Blood Red Rose – Sneak peek at my WIP

This is the first chapter from the project that keeps distracting me from what I’m supposed to be doing right now (finishing the second Shadowlands book!)

This project is a book called Blood Red Rose, a near-future science fiction story set in Australia and inspired by Nazi Germany.

It is VERY rough! As these characters and this story have only existed for a couple of months I’m still working through the kinks, particularly with the narrative style.

Feedback is welcome!

 

Preface

They did not come down in a fancy spaceship. There was no overnight invasion. They crept into our world like thieves in the night. For decades they lived among us. Plotting. Planning. Preparing to take our world for their own.

And we let them.

 

One – Day 14

How do you protect your thoughts from creatures who can read a person’s mind as easily as a human tells the time?

That has been my dilemma for two weeks now. Every time he enters this room I must force my mind to focus on mundane tasks like recalling the exact step-by-step recipe for my mother’s famous cottage pie, or cataloguing every single Beatles album in release date and track order.

He is Kaspion dan Gahris, Commandant of the Talvari prison in which I am currently being held captive. He is the man—or should I say monster—responsible for my fate. I’m sure he is well aware that I am no loyalist—I am a captured resistance fighter, after all. But that hardly makes the prospect of his seeing into my thoughts an easier one to bear.

With the ease of practice, I push the worry from my mind. The Commandant has made it his habit to visit me whenever the whim strikes. I can’t afford to let my guard down. Ever.

I let my eyes fall closed, drawing a deep breath into my lungs. Release it. My eyes snap open. With a clear mind I turn my attention for the upteenth time to the room that has been my jail cell for the past two weeks.

The prison is not really a prison, but a hotel that I suppose might have been one of Melbourne’s finest establishments in its day, but by the looks of things it had fallen into disrepair long before the Talvari claimed it.

When I first heard they were using hotels for prisons it sounded absurd. Right before it made perfect sense. They wouldn’t have been able to use any of Australia’s actual prisons—they are all already full to absolute capacity. And it isn’t as though any humans will be needing luxury accommodation now—no holidays for us anymore.

I’d never been to Melbourne before joining the Resistance, and I’d certainly never been in a hotel. The furthest I’d ever ventured from the cattle station I grew up on was to Adelaide for the Show, and we always stayed with my aunt and uncle during those visits.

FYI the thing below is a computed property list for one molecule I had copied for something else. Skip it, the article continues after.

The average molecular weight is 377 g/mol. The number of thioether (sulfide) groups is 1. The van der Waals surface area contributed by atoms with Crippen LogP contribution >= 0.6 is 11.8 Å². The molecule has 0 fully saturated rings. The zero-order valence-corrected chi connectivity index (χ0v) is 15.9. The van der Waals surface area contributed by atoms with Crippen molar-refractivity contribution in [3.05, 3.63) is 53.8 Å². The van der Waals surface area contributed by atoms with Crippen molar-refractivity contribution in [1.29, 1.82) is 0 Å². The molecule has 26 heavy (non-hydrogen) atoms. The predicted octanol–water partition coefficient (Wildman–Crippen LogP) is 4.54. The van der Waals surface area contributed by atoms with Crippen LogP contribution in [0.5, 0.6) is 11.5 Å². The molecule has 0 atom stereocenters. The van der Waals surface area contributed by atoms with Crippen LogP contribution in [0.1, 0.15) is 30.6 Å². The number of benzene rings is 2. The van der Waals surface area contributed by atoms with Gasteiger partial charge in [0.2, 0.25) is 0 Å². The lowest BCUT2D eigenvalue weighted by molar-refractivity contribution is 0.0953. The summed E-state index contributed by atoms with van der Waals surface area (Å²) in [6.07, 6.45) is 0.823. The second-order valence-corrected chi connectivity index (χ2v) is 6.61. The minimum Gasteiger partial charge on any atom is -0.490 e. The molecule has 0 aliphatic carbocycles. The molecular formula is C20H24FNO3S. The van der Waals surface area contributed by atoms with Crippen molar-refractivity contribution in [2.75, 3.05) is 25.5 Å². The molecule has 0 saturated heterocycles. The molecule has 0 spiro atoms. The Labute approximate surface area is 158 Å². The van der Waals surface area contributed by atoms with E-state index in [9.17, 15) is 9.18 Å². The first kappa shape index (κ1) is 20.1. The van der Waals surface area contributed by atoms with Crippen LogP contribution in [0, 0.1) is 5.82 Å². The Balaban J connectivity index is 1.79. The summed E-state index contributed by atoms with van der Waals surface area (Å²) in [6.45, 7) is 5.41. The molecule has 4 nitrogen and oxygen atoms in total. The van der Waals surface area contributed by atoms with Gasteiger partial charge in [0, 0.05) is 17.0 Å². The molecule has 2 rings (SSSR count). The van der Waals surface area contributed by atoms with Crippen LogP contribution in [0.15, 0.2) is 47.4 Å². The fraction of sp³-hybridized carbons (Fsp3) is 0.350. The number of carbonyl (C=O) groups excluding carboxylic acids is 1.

But I am not a complete hick. I’ve read books, I’ve seen TV shows and movies. And I have common sense. I don’t need to have stayed in a hotel room to know what the basic features should be. Which is why I’m quietly confident the Talvari must have made a few adjustments before moving their prisoners in. I’m certain, for example, hotel rooms are supposed to have beds…

There is not a single piece of furniture in this room. There are no beds, no chairs, no little desk attached to the wall. Definitely no tea and coffee station. The room is completely sparse. Barren. As though every single item that may have once been considered ‘useful’ was purposefully removed. A wool blanket folded neatly by one wall is my only luxury, used as much to shield my eyes from the bright city lights and early morning sun streaming through the uncovered windows as to keep me warm.

I know that some of the rooms here have balconies attached, but mine is not one of them. Instead I have a wall of floor to ceiling windows with a breathtaking view of a concrete courtyard.

There are no latches or locks on the windows. No possible way to open them. No possible means of escape. Not that an open window would be all that helpful anyway, stuck here on the nineteenth floor as I am. But a girl can dream.

Droplets of rain trickle down the glass from this morning’s downpour, dissecting the condensation that has accumulated from the combination of Melbourne’s winter temperatures outside and the absence of heating in here.

Though the picture is slightly distorted, I can still make out the figures of the Talvari guards training in the courtyard below. They are called ‘Lessers’, these Talvari who lack in telepathic abilities. Instead they rely on their telekinesis—the ability to move objects with their mind—to intimidate and brutalise the humans now living under Talvari rule.